In our first “regular” episode in a while, we are joined by Wired cofounder Kevin Kelly to discuss his new book “The Inevitable: Understanding the 12 Technological Forces That Will Shape Our Future.” The book takes 12 trends in digital technology and speculates as to what results we might see in the future as digital technology, with its peculiar biases and tendencies, continues to grow into more fields. The resulting conversation was far reaching and varied, touching on the Internet as the world’s largest copier and tracking machine, the difference between industrial monopolies and “natural” monopolies like Google and Facebook, the amount of privacy enjoyed by forager bands. Kevin is an internet pioneer with a long history of innovating on the web, and he’s refreshingly honest about the things he got both right and wrong along the way.

Relevant Links

X003: Future Express | ConsScale and the Threat of Cheap Weapons



In this week’s Future Express, we discuss the ConsScale twelve-level consciousness scale and the increasing threat of violence from ever-cheaper weaponry. ConsScale describes a continuum from molecule to supergod and attempts to place some mile-markers on the road to consciousness. We discuss the levels and try to figure out where a dog fits in. Murder is getting cheaper every day, so we wonder whether a draconian civilization with either strong weapon controls or strong surveillance is inevitable. We coin the term “Feel Good Dystopia” to describe the Huxleyan vision, and relate that not enough time travel movies feature people from the past hassling people from the present about the world.

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X002: Future Express | Autonomous Weapons and Brain to Brain Interfaces



In this second ever Future Express episode, Jon and Ted each bring a different topic to the table. Jon raises the issue of banning autonomous weapons, the subject of an open letter released last year and of an upcoming UN review conference. Ted shares an article about brain to brain communication, a pathway to technologically enabled telepathy.

Relevant Links

X001: Future Express | More on Robin Hanson’s AGE OF EM



The first of a new type of episode, this Future Express features a looser, less polished take on some of the issues raised by Robin Hanson’s recent book The Age of Em. As an addendum to our interview with Hanson last week, this tackles Jon and Ted’s review of the book, whether or not they’d recommend it to others, and looks into some criticism brought up by Scott Alexander of Slate Star Codex. We wonder about what happens to the baseline scenario if Robin’s assumptions about research turn out to be too conservative, and discuss stories that might come from such unusual ideas in the book as mind theft and spur safes.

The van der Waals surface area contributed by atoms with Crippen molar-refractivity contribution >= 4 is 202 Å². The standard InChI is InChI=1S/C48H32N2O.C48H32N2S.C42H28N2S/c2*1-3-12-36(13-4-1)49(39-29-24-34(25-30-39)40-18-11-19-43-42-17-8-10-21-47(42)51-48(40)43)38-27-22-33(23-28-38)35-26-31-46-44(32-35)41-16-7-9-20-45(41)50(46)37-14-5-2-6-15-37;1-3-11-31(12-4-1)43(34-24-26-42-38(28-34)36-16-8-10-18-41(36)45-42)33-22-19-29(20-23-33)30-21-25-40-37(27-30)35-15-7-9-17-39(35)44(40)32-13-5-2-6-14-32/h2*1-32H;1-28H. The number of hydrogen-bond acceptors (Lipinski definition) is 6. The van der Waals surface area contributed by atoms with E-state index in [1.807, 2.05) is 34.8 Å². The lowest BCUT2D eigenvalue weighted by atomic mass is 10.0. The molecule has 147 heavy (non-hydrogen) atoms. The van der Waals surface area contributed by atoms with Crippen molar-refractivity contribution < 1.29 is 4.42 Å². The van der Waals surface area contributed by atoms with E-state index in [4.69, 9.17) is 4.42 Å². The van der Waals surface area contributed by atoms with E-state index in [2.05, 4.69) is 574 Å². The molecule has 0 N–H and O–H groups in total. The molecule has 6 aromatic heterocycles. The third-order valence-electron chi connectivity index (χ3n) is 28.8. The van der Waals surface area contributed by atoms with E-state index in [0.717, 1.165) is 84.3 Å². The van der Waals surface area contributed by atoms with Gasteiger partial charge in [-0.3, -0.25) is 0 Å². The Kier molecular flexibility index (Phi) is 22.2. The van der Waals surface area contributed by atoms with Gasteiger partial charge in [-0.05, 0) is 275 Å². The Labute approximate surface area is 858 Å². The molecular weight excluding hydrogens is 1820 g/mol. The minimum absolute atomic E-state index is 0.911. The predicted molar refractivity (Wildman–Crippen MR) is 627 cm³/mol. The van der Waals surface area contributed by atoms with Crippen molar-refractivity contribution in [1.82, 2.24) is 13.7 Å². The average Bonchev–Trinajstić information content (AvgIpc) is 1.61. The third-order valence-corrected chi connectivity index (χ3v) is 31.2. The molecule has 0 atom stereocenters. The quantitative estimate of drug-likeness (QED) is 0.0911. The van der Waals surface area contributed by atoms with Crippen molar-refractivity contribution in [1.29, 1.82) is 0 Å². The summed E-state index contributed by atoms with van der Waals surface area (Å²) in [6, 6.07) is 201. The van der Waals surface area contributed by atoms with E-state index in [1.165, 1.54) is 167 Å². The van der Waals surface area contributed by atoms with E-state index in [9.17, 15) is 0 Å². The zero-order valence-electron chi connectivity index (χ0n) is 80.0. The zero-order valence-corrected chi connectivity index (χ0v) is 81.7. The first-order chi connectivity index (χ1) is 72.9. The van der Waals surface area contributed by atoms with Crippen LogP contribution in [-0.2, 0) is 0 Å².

cover

Relevant Links

071: Robin Hanson on “What Does a Future of Emulated Minds Look Like?”



We’re back! After a prolonged hiatus, Ted and Jon return joined by guest Robin Hanson, the economics professor and blogger at Overcoming Bias, who discusses the central concept of his new book, The Age of Em: Work, Love and Life when Robots Rule the Earth. We discuss his assumption that whole brain emulations will emerge before theoretically-driven AGI, and that this development will lead to a population explosion of “Em” minds that perfectly substitute for human labor. Will humans not be needed anymore, as Robin predicts? What will the world of ems look and feel like? Is it possible to be purely analytic when predicting the future?

cover

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070: Review of BLACK MIRROR: WHITE CHRISTMAS



In today’s podcast, we review an episode of the British television series Black Mirror. Black Mirror is an anthology show that presents a dark spin on our relationship with technology. The series, despite its flaws, is highly entertaining and full of interesting thought experiments. Today we are focusing on the Christmas special, a longer episode that deals with some our favorite topics: augmented reality, privacy, and emulated brains. Although we recommend watching the episode before listening to this podcast, we do summarize the plot as we go for the benefit of people who have not yet seen Black Mirror.

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069: What are the Possibilities of Augmented Reality?



In today’s podcast we offer a broad survey of augmented reality. How will the social and economic aspects of our lives be different in a world where computers are constantly altering our vision? What are the main benefits that AR has over VR? How does one even define augmented reality anyway?

Relevant Links